Meet Asian Australian psychologist, Dr Beulah Joseph.

interview mental health Sep 06, 2022
Image of Asian psychologist, Dr Beulah Joseph

We know that it's not always easy trying to work out which therapist we might like to work with: Because the decision isn't just about where they're located and when they're available, but there's a bit more of a human, relational element to the decision too.

So here at Shapes and Sounds, we want to help make that process just a little easier.

Every month, we'll be introducing a therapist from the Asian Australian Mental Health Practitioner List to help you gain a bit more insight into who you feel might be a good fit for you or someone that you know.

This month we're excited to connect you with Dr Beulah Joseph who is a registered psychologist and principal psychologist at Kiru Psychology Services (located in Melbourne, and offers Telehealth sessions Australia wide). We hope you enjoy connecting with Dr Beulah below!


1. What led you to choosing psychology as a career?

I have always been interested in understanding people; what drives us, what holds us back. I've always enjoyed being part of someone's journey and facilitating growth and development. In Asian culture, psychology is not a popular profession and so it was not something I immediately thought about exploring. I started my professional career as a classroom teacher at both primary and secondary levels but later decided to change focus and devote my energies on working with adults and helping people lead happier, healthier lives. For me, psychology allows me to support someone in gaining a deeper understanding of themselves, affirm their value and worth as a person, help them shift from unhelpful thinking styles to a more values-aligned mindset. This is important work that I am passionate about.

2. What is your unique cultural heritage?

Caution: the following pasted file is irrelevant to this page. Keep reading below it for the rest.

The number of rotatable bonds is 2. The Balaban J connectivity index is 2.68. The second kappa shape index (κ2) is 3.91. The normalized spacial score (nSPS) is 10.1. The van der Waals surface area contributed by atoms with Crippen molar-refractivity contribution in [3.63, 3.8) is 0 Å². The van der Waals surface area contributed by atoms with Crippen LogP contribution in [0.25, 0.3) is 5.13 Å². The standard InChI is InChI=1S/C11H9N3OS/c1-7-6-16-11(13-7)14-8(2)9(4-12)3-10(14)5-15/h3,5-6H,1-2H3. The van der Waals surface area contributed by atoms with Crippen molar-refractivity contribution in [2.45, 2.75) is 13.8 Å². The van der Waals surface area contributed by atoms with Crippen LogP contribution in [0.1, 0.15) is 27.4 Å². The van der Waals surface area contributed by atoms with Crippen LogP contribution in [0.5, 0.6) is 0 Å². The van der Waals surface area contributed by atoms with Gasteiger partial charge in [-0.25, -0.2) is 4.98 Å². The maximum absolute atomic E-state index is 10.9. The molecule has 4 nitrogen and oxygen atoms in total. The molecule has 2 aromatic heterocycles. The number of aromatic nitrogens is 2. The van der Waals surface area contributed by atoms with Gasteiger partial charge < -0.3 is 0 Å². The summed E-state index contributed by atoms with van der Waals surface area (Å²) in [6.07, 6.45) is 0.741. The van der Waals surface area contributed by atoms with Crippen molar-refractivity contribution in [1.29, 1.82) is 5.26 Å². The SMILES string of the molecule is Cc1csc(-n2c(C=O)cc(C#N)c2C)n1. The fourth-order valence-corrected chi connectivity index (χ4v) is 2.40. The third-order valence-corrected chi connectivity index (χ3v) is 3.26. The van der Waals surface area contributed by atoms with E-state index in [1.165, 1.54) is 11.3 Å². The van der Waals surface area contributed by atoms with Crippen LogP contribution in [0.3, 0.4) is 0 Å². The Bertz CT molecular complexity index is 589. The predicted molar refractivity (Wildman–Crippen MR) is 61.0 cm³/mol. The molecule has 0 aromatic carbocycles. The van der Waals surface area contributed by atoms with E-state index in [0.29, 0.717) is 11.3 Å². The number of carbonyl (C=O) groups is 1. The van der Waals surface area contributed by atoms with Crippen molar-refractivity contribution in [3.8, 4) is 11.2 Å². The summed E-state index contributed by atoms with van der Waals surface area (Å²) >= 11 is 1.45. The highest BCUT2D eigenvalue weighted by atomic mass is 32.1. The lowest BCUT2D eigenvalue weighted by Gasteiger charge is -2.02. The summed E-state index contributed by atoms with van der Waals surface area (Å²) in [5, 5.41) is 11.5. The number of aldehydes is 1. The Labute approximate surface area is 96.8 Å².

My family is originally from Sri Lanka though my parents and I were born in Singapore. I spent my first 17 years of life in Singapore before moving to Australia.

3. What are your areas of specialty and what kind of frameworks do you work from?

Having been a psychologist for quite some time, I have a broad base of experience to draw on and use a range of approaches including CBT, DBT, ACT, Mindfulness therapies, Interpersonal therapy, Emotion Focused Therapy, etc. I particularly enjoy working with grief/loss, life satisfaction, adjustment and transition, cultural issues, gender and identity issues, relationship issues, trauma, self esteem, anger management, anxiety and depression, stress, etc. I work collaboratively and my sessions are client driven. What works with one client may not work with another so I work with each client to adopt an approach that will be helpful in achieving their treatment goals.

4. What kind of clients are you best able to support?

I welcome clients who are interested in finding more effective ways of managing life's challenges and crafting a happier and healthier life.

5. f you could be your own therapist right now, what do you think you would say to yourself?

Breathe. All we have control over is this present moment.


Connect with Dr Beulah via our Asian Australian Mental Health Practitioner List HERE.

Alternatively, if you feel like Dr Beulah may be a good fit for someone that you know, be sure to forward this page on to them too. Let us continue to not only support ourselves but all those around us too!

If you require urgent assistance, please do not contact Dr Beulah or any of the practitioners on this list. Instead, please call emergency services on 000 or call Lifeline on 13 11 14.

Shapes and Sounds does not recommend or endorse Dr Beulah Joseph or any of the practitioners listed on the Asian Australian Mental Health Practitioner List.

Please always consult your GP before making changes to your mental health care plan.

💡Free resource: The essential guide to Asian Australian mental health.

We created our "Essential Guide for Asian Australian Mental Health" by surveying over 350 Asian Australians during Covid-19 lockdowns.

Download our guide and learn about the three most pertinent areas of concern for the Asian community, with tips and strategies to support you through.

Download now